Often when I see a question I think it's probably a duplicate of some earlier question, but it's hard to know. The software always suggests related questions, but that only helps if the titles are informative. So I've taken on a little project to make the titles of the induction problems more informative by adding to the title (if it's not already there) something about the result OP wants to prove by induction. For example, if the title is "Proof by induction," and the person is asking about the formula for $1^2+3^2+\cdots+(2n-1)^2$, I might change the title to "Proof by induction ($1^2+3^2+\cdots+(2n-1)^2$)."

I don't want to flood the front page, so I'll only do a few at a time.

To turn this announcement of intentions into a question, I'll ask: is there any reason why I shouldn't proceed as indicated?

• Sounds good. I've long since changed my MSE bookmarks to sort by "newest" instead of "active", so you won't be flooding this peon's front page... Mar 8, 2012 at 5:13
• Why not add "Proof by Induction" to the "List of Generalized Question"? Mar 8, 2012 at 5:14
• @scaaahu, I'm not sure that works, since the details of induction proofs can vary considerably. Mar 8, 2012 at 6:23
• @Gerry, I respect you very much ever since I saw you on sci.math many years ago. That said, allow me to ask, what's the difference between math.stackexchange.com/q/117780/17111 and math.stackexchange.com/q/72636/17111 ? Mar 8, 2012 at 6:49
• @scaaahu, not much difference - both ask to prove a formula for a sum, and both are solved by adding the next term and doing some algebra. But induction goes far beyond that. You can use induction to prove that you can always list the participants in a round-robin tournament in such a way that each one won the match against the next one. You can prove the Unique Factorization Theorem. You can prove $n\ge18$ implies $4a+7b=n$ has a solution in non-negative integers. They're all proofs by induction, but aside from that they have little in common. Mar 8, 2012 at 11:39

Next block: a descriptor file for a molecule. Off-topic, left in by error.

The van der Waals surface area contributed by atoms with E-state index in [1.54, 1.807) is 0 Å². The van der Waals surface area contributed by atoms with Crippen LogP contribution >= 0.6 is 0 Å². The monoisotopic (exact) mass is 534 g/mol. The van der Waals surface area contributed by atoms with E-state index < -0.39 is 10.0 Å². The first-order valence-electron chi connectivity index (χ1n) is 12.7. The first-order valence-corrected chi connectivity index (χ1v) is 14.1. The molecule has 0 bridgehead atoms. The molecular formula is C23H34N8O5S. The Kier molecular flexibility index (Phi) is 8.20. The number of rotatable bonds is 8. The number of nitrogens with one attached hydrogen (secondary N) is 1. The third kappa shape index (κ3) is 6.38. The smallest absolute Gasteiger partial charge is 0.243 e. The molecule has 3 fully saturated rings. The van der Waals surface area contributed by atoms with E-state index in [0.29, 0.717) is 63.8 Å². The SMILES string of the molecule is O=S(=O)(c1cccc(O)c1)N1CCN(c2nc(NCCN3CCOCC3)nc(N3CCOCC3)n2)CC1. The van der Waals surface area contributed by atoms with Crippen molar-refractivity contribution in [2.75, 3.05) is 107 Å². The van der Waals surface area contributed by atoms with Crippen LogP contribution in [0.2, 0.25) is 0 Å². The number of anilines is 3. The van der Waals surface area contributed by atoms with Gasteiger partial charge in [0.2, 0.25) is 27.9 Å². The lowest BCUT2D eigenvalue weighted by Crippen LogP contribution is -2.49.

• ... and not to mention the difference between transfinite induction and the usual principle of mathematical induction, and the topological continuity principle, or the bootstrap/induction-by-energy arguments of partial differential equations. Induction is not so much a solution method but a frame of mind. Mar 8, 2012 at 12:10
• +1: I don't want to flood the front page, so I'll only do a few at a time. Mar 8, 2012 at 13:41
• I don't really agree. I think a title is only necessary to attract the right people, not to give a complete explanation of the problem. Of course, this means that in some cases a more verbose title is needed. Mar 8, 2012 at 16:49
• For example, I don't agree with the changed title of my own post: math.stackexchange.com/questions/117883/… The original title would attract people that know something about special functions. People that don't know anything about those will not be more informed with the new title anyway. Mar 8, 2012 at 16:51
• Quite a large collection of questions whose titles could use some improvement (not only because they appear more than once) is listed in this thread
– t.b.
Mar 8, 2012 at 17:19
• @Jonas, I'm not trying to give a complete explanation of any problem, I'm just trying to make it easier to spot duplicates. If next year someone asks about $1^2+3^2+\cdots$ I want to be able to spot the earlier occurrence without having to open every question titled "Prove by induction". Mar 8, 2012 at 23:00
• @Gerry: Okay, sorry. I didn't completely understand. Mar 8, 2012 at 23:00
• @GerryMyerson While the latter title is much better in a list, it's no more searchable than the original title; for your example I might go with 'Proof by induction of a sum of odd squares' so that someone searching 'sum of squares' or 'odd squares' might find it... Sep 6, 2012 at 19:38